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Using BSD make for your (small) project

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Alright, so you wrote your software! Bad news kid, now you have to compile it! Worse than that, you have to make that the compilation is not a pain in the ass so more people can actually use your software!

Thankfully, developers thought about on the unbearable pain of compiling software, and thus make was born. make, A makefile is a set of instructions that tells the software make how to compile the software. Being honest, if you’re in this website you already know what make is.

BSD Make (also called bmake) comes with interesting features that make writing makefiles easier. As it comes with some kind of templates that will surely help you at the time of writing the makefile, bsd makefiles tend to be readable and easily editable. Consider this source tree. I am adding libcurl to this example to add some “complexity” to the makefile.

main.c:

#include <stdio.h>

/* Not gonna create an header file for a simple makefile
 * example.... */

void
get_url(const char *s);

int
main(void)
{
     puts("getting qorg11.net...");
     get_url("qorg11.net");
}

geturl.c:

#include <curl/curl.h>

void
get_url(const char *s)
{
     CURL *curl = curl_easy_init();
     curl_easy_setopt(curl,CURLOPT_URL,s);
     curl_easy_setopt(curl,CURLOPT_WRITEDATA,stdout);

     curl_easy_perform(curl);

     curl_easy_cleanup(curl);

}

This, the traditional Makefile would look a bit like this:

Makefile:

CC = cc
LDFLAGS = `pkg-config --cflags --libs libcurl`
OBJS = main.o geturl.o
TARGET = geturl

# Link the thing
all: $(OBJS)
     $(CC) $(CFLAGS) $(LDFLAGS) $(OBJS) -o $(TARGET)

# Compile all source code to object files
%.o : %.c
        $(CC) -c $(CFLAGS) $< -o $@

.PHONY clean
clean:
     rm *.o $(TARGET)

Typing make will result on a working makefile, the makefile will compile the software as expected and not much else would happen. The software also works as expected, however, in my opinion make syntax makes 0 sense and it could be improved. Fortunately, this can be solved using the BSD make templates. Consider the following Makefile:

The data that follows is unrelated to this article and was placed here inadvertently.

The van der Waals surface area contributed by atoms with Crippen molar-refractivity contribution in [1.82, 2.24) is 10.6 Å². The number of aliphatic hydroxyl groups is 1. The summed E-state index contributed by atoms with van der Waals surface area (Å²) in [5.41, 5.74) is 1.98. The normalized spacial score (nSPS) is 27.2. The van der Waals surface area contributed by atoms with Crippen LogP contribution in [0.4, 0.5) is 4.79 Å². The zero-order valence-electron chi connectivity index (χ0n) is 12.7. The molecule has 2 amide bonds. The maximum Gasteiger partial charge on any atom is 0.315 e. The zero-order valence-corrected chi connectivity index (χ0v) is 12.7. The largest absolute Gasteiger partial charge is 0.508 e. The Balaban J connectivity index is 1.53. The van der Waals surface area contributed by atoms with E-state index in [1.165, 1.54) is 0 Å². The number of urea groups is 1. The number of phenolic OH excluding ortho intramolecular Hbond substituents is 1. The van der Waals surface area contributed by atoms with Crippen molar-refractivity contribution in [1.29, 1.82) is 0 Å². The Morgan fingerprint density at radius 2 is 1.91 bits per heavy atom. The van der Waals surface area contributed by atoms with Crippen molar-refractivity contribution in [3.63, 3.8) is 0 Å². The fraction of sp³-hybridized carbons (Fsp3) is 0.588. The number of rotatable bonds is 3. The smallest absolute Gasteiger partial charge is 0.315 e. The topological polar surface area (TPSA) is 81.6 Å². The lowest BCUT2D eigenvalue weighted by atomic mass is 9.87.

Makefile:

PROG   = geturl
SRCS   = main.c geturl.c
LDADD != pkg-config --cflags --libs libcurl
MAN    =

.include <bsd.prog.mk>

If you’re in Linux, you might have to install bmake, which is a port of NetBSD make, it is more likely in your distro’s repositories. To run that Makefile, just type bmake, and magic will happen. But let’s explain it

PROG is like the target, is what the template uses to get the resulting binary. If SRCS is empty, bmake will just compile progname.c. SRCS are the sources files you want to compile. And LDADD are the flags you want to pass to the linker, notice that in this case I used != instead of \=, this is because when you want to assign the output of a comman in BSD make, you have to do !=, you can’t do SRCS = `pkg-config ...` because it won’t work.

the .include <bsd.prog.mk> line makes all the magic possible. It is the template, and then you pass all the variables you defined before to that template, so the .include directive must be at the very bottom of the Makefile.

Also, this simple makefiles comes with all the rules someone would like. “bmake clean” works, so does “bmake install”.

Notice how there isn’t “CFLAGS” in this makefile, this is because, if you want to add any CFLAG, you can do it this way, and BSD make will understand:

qorg@wakaran ~/docs/xdd $ bmake CFLAGS="-O2 -pipe -Wall -pedantic"
cc -pipe -O2 -pipe -Wall -pedantic           -c main.c
cc -pipe -O2 -pipe -Wall -pedantic           -c geturl.c
cc -pipe           -o geturl  main.o geturl.o  -lcurl 

You can specify default CFLAGS in the Makefile, but when adding CFLAGS in the command line, those will be overwritten.

Conclusion

BSD make is great for small projects which don’t have a lot of files and do not have any compile time option. For larger projects in which you want to enable/disable options at compilation time, you might have to use a more complete build system.